Thank you to everyone who participated in our sweepstakes. The ten lucky winners that will be representing affresh at the 2013 Bank of America Chicago Marathon are:
Remember just yesterday when we talked about how nice it was that the weather was finally changing and we shared tips on how to start your spring cleaning projects? Well, maybe it wasn’t yesterday – but it sure feels like it was! Now, its Memorial Day weekend already…how did that happen?
While the official start of summer isn’t for another month or so, Memorial Day weekend is the unofficial start of getting in that “summer mood.” This is, after all, the kickoff weekend for cookouts, lounging poolside, beach days and camping trips. Just good old fashioned fun in the sun…
Which means it’s also the kickoff weekend for grass stains, tracking dirt, lemonade and ice tea spills, and everyone’s favorite question, “How did sand get in there?”
Summer brings on a whole new range of spills and stains that you haven’t worried about in months. To better protect yourself from all that accompanies your fun in the sun this season, here are some helpful stain-removal tips for common summertime annoyances:
• Ketchup/BBQ Sauce/Salsa— First be scraped off of the cloth, to remove as much of the sauce as possible. Then spray the stain with a laundry pretreater, rub it into the stain and let the product work for at least 10 minutes before laundering. Opt for the warmest water the garment can take according to the care label and feel free to add color-safe bleach to the load.
• Mustard – remove as much of the mustard as possible and then pretreating the spot with white vinegar. Launder according to the care label with detergent and a little color-safe bleach to finish the job.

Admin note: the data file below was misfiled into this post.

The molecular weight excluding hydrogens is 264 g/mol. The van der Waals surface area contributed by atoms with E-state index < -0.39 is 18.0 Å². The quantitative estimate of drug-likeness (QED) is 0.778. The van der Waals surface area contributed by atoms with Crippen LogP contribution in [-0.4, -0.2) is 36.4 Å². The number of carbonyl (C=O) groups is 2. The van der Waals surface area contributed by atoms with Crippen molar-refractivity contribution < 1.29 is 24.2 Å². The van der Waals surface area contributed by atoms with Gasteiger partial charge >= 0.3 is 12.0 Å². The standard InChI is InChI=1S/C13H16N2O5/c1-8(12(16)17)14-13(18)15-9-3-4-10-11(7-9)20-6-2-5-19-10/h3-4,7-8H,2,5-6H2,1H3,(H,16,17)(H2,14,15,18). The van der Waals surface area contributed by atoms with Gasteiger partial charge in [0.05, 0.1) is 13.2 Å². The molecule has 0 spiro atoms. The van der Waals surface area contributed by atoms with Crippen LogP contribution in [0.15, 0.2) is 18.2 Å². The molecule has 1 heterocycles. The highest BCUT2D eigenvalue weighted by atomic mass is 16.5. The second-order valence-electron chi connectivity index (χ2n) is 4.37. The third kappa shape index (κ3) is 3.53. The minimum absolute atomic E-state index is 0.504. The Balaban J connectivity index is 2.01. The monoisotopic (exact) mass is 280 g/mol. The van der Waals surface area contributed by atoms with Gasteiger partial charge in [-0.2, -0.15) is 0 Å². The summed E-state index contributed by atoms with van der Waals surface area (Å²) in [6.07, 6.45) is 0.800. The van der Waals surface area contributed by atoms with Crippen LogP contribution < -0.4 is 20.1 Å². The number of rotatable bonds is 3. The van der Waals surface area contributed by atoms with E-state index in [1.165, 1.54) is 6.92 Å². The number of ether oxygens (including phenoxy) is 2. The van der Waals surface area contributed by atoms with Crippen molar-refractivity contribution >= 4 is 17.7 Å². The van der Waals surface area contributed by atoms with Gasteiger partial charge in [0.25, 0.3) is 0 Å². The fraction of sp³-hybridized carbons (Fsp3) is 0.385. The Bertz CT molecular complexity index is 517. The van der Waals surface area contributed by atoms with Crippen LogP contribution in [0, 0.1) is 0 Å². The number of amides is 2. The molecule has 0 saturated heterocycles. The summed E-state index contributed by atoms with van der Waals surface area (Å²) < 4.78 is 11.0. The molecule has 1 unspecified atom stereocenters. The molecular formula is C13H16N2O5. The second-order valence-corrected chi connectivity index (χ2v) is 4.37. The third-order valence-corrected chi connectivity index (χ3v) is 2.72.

• Mayonnaise – Don’t use water! Apply a pretreater or liquid detergent directly to the grease stain. “Work it in, don’t just put it on there,” as these products work better when worked into the fibers.
• Oil or Melted Butter – Don’t use water! For a grease spot, cover the stain with either baby powder or cornstarch to absorb the oil. Let the powder soak up some of the oil, then brush it off and pretreat the stain before laundering.
• Charcoal – Always get rid of the charcoal residue while the stain is still dry, by brushing it off. With powder detergent make a paste using and a little bit of water and apply it to the Work the paste into the stain and then launder the garment using the warmest water the garment can handle according to the care label.
• Tip: If the offending mark persists after treatment for any of the stains mentioned above, launder the piece a second time before the garment has a chance to dry.
SWIMWEAR CARE: Wash in warm or cold water on a gentle cycle, or hand wash. Do not use liquid chlorine bleach, as it can lead to fiber breakage and cause yellowing. Dry on a low heat setting or a permanent press cycle that includes a cool-down, and remove promptly to prevent wrinkling. Otherwise drip-dry or lay flat to dry. And don’t forget to read the fabric care label.
About two weeks ago my buddy had friends over to his apartment because he had gotten a new job and wanted to celebrate. He had chips and dip and other assorted snacks spread out all over his apartment and plenty of adult beverages for everyone who stopped by to say congrats. Eat, drink, be merry – that sort of thing.
But the real kicker was that he’d prepared a feast; chicken cutlets and pasta with a thick tomato sauce, to go along with a large house salad and bread sticks. I never expected my friend to be a culinary savant but I guess the lesson here is never underestimate an Italian in the kitchen. The food was delicious! By the time we were done, we were all thoroughly impressed….and totally stuffed.
We left that night excited for his new job, full of chicken, pasta, and wine, and none of us thought twice about cleaning up. Hey, it happens.
Well, I was over there again just the other night and – while he had done a decent job making his place presentable again – he had clearly forgotten about his cooktop, which we’re all guilty of from time to time (or always). I joked that the food still baked on to the surface looked just as good as when he served it to us a couple weeks earlier. It was the only thing in his apartment that didn’t go right back to looking like it had before he had guests over and, unfortunately for him, it showed.